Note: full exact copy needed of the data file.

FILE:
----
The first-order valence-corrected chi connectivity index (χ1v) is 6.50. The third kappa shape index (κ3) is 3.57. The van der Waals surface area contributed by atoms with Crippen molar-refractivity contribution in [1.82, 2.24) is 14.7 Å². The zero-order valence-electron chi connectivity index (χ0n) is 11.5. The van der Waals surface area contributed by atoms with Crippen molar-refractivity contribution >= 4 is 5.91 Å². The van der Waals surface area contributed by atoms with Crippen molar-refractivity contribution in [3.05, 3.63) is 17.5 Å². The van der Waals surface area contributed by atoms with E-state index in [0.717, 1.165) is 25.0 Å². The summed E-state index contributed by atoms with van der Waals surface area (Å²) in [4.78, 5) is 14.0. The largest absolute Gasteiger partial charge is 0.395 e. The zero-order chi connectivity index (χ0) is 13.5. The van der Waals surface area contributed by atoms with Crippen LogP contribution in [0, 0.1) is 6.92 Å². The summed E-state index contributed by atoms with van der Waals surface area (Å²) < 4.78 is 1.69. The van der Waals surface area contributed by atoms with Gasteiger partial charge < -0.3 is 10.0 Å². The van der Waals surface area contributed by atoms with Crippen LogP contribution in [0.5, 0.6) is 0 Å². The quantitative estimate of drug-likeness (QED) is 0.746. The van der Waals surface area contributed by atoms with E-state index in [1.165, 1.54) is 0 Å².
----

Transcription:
The first-order valence-corrected chi connectivity index (χ1v) is 6.50. The third kappa shape index (κ3) is 3.57. The van der Waals surface area contributed by atoms with Crippen molar-refractivity contribution in [1.82, 2.24) is 14.7 Å². The zero-order valence-electron chi connectivity index (χ0n) is 11.5. The van der Waals surface area contributed by atoms with Crippen molar-refractivity contribution >= 4 is 5.91 Å². The van der Waals surface area contributed by atoms with Crippen molar-refractivity contribution in [3.05, 3.63) is 17.5 Å². The van der Waals surface area contributed by atoms with E-state index in [0.717, 1.165) is 25.0 Å². The summed E-state index contributed by atoms with van der Waals surface area (Å²) in [4.78, 5) is 14.0. The largest absolute Gasteiger partial charge is 0.395 e. The zero-order chi connectivity index (χ0) is 13.5. The van der Waals surface area contributed by atoms with Crippen LogP contribution in [0, 0.1) is 6.92 Å². The summed E-state index contributed by atoms with van der Waals surface area (Å²) < 4.78 is 1.69. The van der Waals surface area contributed by atoms with Gasteiger partial charge < -0.3 is 10.0 Å². The van der Waals surface area contributed by atoms with Crippen LogP contribution in [0.5, 0.6) is 0 Å². The quantitative estimate of drug-likeness (QED) is 0.746. The van der Waals surface area contributed by atoms with E-state index in [1.165, 1.54) is 0 Å².